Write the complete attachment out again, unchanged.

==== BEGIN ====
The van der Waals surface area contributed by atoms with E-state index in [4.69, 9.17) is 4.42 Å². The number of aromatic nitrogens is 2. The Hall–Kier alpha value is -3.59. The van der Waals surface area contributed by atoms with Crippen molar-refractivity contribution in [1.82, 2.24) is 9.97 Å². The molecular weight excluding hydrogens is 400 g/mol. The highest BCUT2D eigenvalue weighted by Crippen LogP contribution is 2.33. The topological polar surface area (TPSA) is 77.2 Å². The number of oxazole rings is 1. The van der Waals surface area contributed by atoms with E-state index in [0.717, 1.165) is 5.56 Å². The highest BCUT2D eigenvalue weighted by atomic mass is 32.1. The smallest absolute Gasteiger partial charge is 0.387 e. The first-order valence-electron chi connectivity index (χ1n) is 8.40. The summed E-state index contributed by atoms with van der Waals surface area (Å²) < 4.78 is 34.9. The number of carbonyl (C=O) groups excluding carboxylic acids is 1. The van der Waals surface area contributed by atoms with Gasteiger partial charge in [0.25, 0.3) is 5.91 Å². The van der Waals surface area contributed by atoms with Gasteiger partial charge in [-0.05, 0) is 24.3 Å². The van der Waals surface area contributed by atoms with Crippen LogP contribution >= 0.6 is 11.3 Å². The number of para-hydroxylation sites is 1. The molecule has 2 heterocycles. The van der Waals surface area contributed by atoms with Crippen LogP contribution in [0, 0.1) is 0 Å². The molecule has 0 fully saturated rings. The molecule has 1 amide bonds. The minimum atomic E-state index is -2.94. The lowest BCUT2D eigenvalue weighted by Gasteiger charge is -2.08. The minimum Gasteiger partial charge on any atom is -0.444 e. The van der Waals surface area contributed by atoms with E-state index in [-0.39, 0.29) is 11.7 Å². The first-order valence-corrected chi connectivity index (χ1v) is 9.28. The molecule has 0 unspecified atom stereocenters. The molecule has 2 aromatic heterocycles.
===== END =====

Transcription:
The van der Waals surface area contributed by atoms with E-state index in [4.69, 9.17) is 4.42 Å². The number of aromatic nitrogens is 2. The Hall–Kier alpha value is -3.59. The van der Waals surface area contributed by atoms with Crippen molar-refractivity contribution in [1.82, 2.24) is 9.97 Å². The molecular weight excluding hydrogens is 400 g/mol. The highest BCUT2D eigenvalue weighted by Crippen LogP contribution is 2.33. The topological polar surface area (TPSA) is 77.2 Å². The number of oxazole rings is 1. The van der Waals surface area contributed by atoms with E-state index in [0.717, 1.165) is 5.56 Å². The highest BCUT2D eigenvalue weighted by atomic mass is 32.1. The smallest absolute Gasteiger partial charge is 0.387 e. The first-order valence-electron chi connectivity index (χ1n) is 8.40. The summed E-state index contributed by atoms with van der Waals surface area (Å²) < 4.78 is 34.9. The number of carbonyl (C=O) groups excluding carboxylic acids is 1. The van der Waals surface area contributed by atoms with Gasteiger partial charge in [0.25, 0.3) is 5.91 Å². The van der Waals surface area contributed by atoms with Gasteiger partial charge in [-0.05, 0) is 24.3 Å². The van der Waals surface area contributed by atoms with Crippen LogP contribution >= 0.6 is 11.3 Å². The number of para-hydroxylation sites is 1. The molecule has 2 heterocycles. The van der Waals surface area contributed by atoms with Crippen LogP contribution in [0, 0.1) is 0 Å². The molecule has 0 fully saturated rings. The molecule has 1 amide bonds. The minimum atomic E-state index is -2.94. The lowest BCUT2D eigenvalue weighted by Gasteiger charge is -2.08. The minimum Gasteiger partial charge on any atom is -0.444 e. The van der Waals surface area contributed by atoms with E-state index in [-0.39, 0.29) is 11.7 Å². The first-order valence-corrected chi connectivity index (χ1v) is 9.28. The molecule has 0 unspecified atom stereocenters. The molecule has 2 aromatic heterocycles.